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Urban Ecosystems

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When people think of ecology, they usually imagine studies out in the country. The next thing they think of is studies involving the relationship of plants and animals to one another. They also imagine studies that show how organisms relate to the physical environment -- air, water, and soil. People and cities usually don't come to mind when ecology is mentioned.
Overview

Urban Ecology is an integrated scientific study of complex, spatially extensive urbanized systems. The subject includes central and edge of cities, suburbs of various ages and densities, and the exurban settlements in which urban lifestyles and economic commitments are dominant compared to those of rural or natural resource management.  Urban Ecology emphasizes linkages with social and economic sciences, geography and physical sciences as well as the more traditional biological sciences.  In practice, urban ecology acknowledges the needs for sustainability and for social equity in the distribution of environmental vulnerabilities and amenities.  .  

Urban Ecology has a rich foundation.  Wildlife ecologists early on established a productive and ongoing tradition of understanding the plants and animals in urban green spaces, yards, and gardens.  Such studies include genetics and adaptation of urban populations, and their relationships with social and behavioral controls imposed by people.  The energy and material flows in cities were another of the roots of modern urban ecology.  The understanding of the inputs to and outputs from cities are important for improving management and reducing environmental costs of city living, both for residents and for environments downstream and downwind.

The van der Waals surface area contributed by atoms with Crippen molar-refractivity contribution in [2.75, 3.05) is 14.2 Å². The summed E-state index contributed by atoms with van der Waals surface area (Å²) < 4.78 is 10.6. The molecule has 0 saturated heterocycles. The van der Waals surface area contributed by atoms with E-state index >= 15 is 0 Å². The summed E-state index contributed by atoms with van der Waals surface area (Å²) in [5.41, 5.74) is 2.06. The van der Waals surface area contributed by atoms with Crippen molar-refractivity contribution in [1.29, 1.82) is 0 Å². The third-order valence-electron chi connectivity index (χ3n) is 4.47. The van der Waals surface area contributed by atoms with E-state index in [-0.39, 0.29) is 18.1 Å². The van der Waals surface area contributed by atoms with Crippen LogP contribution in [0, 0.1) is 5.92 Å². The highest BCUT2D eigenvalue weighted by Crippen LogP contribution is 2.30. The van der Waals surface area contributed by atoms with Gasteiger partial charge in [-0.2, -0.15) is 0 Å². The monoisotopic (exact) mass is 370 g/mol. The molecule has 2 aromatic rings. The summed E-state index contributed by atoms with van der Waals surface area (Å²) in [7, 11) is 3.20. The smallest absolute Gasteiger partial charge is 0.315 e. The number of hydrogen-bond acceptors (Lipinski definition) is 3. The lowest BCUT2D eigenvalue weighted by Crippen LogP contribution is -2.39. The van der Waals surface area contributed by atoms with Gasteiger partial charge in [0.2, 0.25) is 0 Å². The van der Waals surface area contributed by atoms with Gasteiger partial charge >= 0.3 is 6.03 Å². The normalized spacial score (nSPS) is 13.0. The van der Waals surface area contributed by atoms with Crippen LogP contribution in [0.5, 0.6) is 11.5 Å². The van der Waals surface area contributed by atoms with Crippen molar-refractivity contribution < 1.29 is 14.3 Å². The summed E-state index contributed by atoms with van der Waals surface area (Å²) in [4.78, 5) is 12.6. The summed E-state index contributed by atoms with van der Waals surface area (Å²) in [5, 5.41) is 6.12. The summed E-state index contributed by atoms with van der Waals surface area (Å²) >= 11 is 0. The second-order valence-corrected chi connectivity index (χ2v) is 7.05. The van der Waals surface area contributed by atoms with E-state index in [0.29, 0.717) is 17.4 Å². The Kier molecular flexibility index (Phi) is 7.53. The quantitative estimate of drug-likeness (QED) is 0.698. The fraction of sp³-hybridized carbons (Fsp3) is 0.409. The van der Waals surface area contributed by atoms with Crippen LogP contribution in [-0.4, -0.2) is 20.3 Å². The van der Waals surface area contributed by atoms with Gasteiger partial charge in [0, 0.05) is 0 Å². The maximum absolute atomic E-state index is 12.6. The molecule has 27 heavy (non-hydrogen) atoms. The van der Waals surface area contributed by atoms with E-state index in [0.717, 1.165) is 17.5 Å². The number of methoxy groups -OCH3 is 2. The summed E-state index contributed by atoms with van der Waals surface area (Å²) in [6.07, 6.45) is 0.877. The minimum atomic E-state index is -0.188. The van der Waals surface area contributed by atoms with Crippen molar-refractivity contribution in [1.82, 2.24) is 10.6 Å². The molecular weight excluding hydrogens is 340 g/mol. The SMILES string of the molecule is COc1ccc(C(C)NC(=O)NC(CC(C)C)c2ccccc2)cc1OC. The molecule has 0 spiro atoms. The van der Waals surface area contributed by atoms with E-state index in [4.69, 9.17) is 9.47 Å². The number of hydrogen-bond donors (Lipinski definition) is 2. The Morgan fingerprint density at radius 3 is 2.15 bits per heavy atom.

Involving students in explorations about their school and neighborhood communities is an excellent way to engage them in learning about the natural and human-modified world.  Until recently, mainstream ecological science was focused on pristine or wild lands.  Teaching ecology in the context of urban ecosystems provides a local, authentic learning experience for students who may never have first-hand experiences with pristine wilderness and is an obvious launching board for understanding how humans have shaped natural systems and the consequences thereof.  The lessons provided here engage students in exploring the complexities of urban ecosystems and highlight the importance of understanding human-nature interactions.

In our work with K-12 students and teachers, we have addressed questions across a range of scales, including:

1) How do students learn about their city as an ecosystem as a component of their environmental science literacy?

2) How do students apply their environmental science literacy as citizens in a local-to-global context?

3) What knowledge, skills and dispositions do teachers need in order to foster environmental learning and citizenship among their students?

4) What professional development programs and resources support teachers in effective environmental science teaching?

5)  How does the broader knowledge and information network in Baltimore function to support dissemination and application of ecosystem knowledge to policy and decision making?

Common to all of these studies is a belief in the vital role played by a dynamic interplay between knowledge and action. Student thinking is coalesced as they seek to apply ecological knowledge to real environmental problems in their neighborhoods and they then learn more from the results of their actions.

Teacher-Scientist-Educator teams have developed a variety of education resources available for educators working with K-12 students, both in school settings or in after school, community or summer programs.  These materials were developed to fill surprising gaps in knowledge about ecology teaching and learning, and about the complex roles that the formal K-12 and non-formal environmental education systems play in fostering broad understanding of cities and their ecosystems.